Science, Geography, English

1.Science – I think I have seen this guy at a rugby match. The science behind this is pretty amazing though. Well worth a close look ! Would be interesting to get students to ‘evolve’ a human who is totally sedentary and electronics based.

graham

http://www.meetgraham.com.au/

2. Geography

I think anything like this, that shows so graphically the way the world is becoming less ‘border defined’ is a valuable tool to show our students how the world we know is changing.

Geo

http://www.iom.int/world-migration

3. English…kind of…..I have been re-reading Game of Thrones and this handy little reference map is making it all so much easier to follow. Gotta love GoT!

315b5ff6a228085506f3c9f30a19df151399829118.512.234

http://quartermaester.info/

 

 

Advertisements

Last one for term…Photography, Science, English

1.Photography…Load this up and prepare to have your mind blown….

dubai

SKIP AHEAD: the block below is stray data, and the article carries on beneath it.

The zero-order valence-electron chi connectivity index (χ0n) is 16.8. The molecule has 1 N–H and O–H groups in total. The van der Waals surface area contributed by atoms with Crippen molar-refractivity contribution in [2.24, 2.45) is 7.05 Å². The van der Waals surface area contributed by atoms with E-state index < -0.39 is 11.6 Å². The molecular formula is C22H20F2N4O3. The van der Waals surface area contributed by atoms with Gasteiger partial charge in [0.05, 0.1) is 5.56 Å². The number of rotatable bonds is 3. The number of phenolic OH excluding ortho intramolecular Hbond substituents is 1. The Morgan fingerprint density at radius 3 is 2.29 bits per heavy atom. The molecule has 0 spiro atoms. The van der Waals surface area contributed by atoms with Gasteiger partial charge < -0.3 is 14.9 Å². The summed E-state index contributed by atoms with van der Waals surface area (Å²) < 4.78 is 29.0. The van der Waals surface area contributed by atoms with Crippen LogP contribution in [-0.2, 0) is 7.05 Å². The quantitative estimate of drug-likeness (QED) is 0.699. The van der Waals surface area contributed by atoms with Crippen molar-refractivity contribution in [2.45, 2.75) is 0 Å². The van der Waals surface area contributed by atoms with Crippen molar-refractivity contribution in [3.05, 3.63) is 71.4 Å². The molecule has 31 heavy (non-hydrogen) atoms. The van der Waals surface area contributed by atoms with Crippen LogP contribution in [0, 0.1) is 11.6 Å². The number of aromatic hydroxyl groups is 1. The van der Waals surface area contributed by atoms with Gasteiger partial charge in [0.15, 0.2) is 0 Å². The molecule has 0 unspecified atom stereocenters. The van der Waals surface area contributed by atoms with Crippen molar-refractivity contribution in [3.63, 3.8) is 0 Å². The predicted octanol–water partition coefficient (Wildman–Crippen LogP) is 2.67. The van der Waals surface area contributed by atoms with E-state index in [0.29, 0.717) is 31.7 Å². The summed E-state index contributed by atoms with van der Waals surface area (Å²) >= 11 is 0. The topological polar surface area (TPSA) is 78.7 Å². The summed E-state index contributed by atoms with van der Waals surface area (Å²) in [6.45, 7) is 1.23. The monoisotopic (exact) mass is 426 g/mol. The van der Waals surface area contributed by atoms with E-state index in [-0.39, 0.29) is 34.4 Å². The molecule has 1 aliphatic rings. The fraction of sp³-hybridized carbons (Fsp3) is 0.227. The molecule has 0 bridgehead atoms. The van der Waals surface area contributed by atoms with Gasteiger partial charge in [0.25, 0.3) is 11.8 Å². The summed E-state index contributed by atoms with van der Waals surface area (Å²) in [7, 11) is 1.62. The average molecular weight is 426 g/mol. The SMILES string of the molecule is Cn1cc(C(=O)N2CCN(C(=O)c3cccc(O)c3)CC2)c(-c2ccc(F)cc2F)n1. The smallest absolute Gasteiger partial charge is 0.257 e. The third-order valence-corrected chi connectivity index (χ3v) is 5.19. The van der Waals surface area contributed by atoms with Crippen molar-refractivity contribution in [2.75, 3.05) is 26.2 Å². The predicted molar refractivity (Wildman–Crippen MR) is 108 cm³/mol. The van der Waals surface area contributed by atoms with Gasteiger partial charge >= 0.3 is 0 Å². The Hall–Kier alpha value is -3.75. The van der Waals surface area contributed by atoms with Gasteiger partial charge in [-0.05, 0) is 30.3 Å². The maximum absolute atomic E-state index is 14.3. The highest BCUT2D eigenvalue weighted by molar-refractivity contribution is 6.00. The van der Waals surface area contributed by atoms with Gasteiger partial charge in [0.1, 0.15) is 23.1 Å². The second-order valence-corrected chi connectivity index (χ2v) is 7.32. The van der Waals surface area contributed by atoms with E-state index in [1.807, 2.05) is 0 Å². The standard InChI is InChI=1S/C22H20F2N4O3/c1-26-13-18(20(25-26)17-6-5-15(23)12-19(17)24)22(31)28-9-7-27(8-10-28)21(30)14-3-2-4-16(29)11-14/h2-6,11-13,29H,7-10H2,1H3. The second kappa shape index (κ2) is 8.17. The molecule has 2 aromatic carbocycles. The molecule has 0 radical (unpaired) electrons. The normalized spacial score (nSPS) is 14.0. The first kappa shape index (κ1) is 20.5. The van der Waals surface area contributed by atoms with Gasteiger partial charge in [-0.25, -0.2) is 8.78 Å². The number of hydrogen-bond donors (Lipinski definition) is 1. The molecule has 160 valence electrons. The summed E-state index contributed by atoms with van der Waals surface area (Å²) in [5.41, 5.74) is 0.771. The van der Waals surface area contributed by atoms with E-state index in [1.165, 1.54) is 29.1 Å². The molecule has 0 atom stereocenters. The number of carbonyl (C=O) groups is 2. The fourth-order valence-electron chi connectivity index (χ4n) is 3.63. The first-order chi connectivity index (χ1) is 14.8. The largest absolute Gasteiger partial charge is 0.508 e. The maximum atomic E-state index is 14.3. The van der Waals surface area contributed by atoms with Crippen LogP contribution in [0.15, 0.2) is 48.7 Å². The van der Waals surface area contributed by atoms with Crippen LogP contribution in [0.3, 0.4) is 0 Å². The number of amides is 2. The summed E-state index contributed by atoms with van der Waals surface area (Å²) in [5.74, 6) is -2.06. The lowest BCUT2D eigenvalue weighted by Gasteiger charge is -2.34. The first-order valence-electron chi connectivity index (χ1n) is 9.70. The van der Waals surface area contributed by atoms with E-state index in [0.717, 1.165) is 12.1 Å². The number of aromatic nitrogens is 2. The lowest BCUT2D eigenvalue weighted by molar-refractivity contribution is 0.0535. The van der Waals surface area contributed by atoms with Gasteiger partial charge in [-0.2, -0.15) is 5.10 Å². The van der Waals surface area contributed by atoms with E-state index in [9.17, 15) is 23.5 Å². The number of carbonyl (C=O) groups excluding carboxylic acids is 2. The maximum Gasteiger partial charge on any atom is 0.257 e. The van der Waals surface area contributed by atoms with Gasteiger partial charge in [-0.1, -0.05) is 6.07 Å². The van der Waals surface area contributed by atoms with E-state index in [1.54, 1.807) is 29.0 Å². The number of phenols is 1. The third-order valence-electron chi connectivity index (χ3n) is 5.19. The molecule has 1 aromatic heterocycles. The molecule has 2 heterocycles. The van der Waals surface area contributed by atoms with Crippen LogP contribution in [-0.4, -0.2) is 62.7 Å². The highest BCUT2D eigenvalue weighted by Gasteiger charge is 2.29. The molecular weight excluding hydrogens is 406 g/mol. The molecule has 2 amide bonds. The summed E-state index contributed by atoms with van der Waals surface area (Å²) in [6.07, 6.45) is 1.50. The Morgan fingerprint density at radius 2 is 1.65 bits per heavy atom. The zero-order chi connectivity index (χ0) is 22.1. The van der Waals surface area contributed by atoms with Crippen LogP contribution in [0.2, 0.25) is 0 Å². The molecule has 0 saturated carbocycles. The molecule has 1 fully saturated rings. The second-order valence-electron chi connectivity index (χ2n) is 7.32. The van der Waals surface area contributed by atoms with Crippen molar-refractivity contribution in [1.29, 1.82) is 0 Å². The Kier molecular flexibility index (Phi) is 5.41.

http://www.gigapan.com/gigapans/48492

2. Science. If your science teachers have not found this site, flick it to them and they will be forever grateful.

Science

https://www.sciencenews.org/

3. English. The history of words is fascinating…

Fascinate: 1590s, “bewitch, enchant,” from Middle French fasciner (14c.), from Latin fascinatus, past participle of fascinare “bewitch, enchant, fascinate,” fromfascinus “a charm, enchantment, spell, witchcraft,” which is of uncertain origin. Earliest used of witches and of serpents, who were said to be able to cast a spell by a look that rendered one unable to move or resist. Sense of “delight, attract and hold the attention of” is first recorded 1815.

To fascinate is to bring under a spell, as by the power of the eye; to enchant and to charm are to bring under a spell by some more subtle and mysterious power. [Century Dictionary]

Possibly from Greek baskanos “slander, envy, malice,” later “witchcraft, sorcerery,” with form influenced by Latin fari “speak” (see fame (n.)), but others say the resemblance of the Latin and Greek words is accidental. The Greek word might be from a Thracian equivalent of Greek phaskein “to say;” compareenchant, and German besprechen “to charm,” from sprechen “to speak.” Watkins suggests the Latin word is perhaps from PIE *bhasko- “band, bundle” via a connecting sense of “amulet in the form of a phallus” (compare Latin fascinum “human penis; artificial phallus; dildo”). Related: Fascinated;fascinating.

If [baskanos] and fascinum are indeed related, they would point to a meaning ‘curse, spell’ in a loanword from an unknown third language. [de Vaan]

ety

 

http://www.etymonline.com/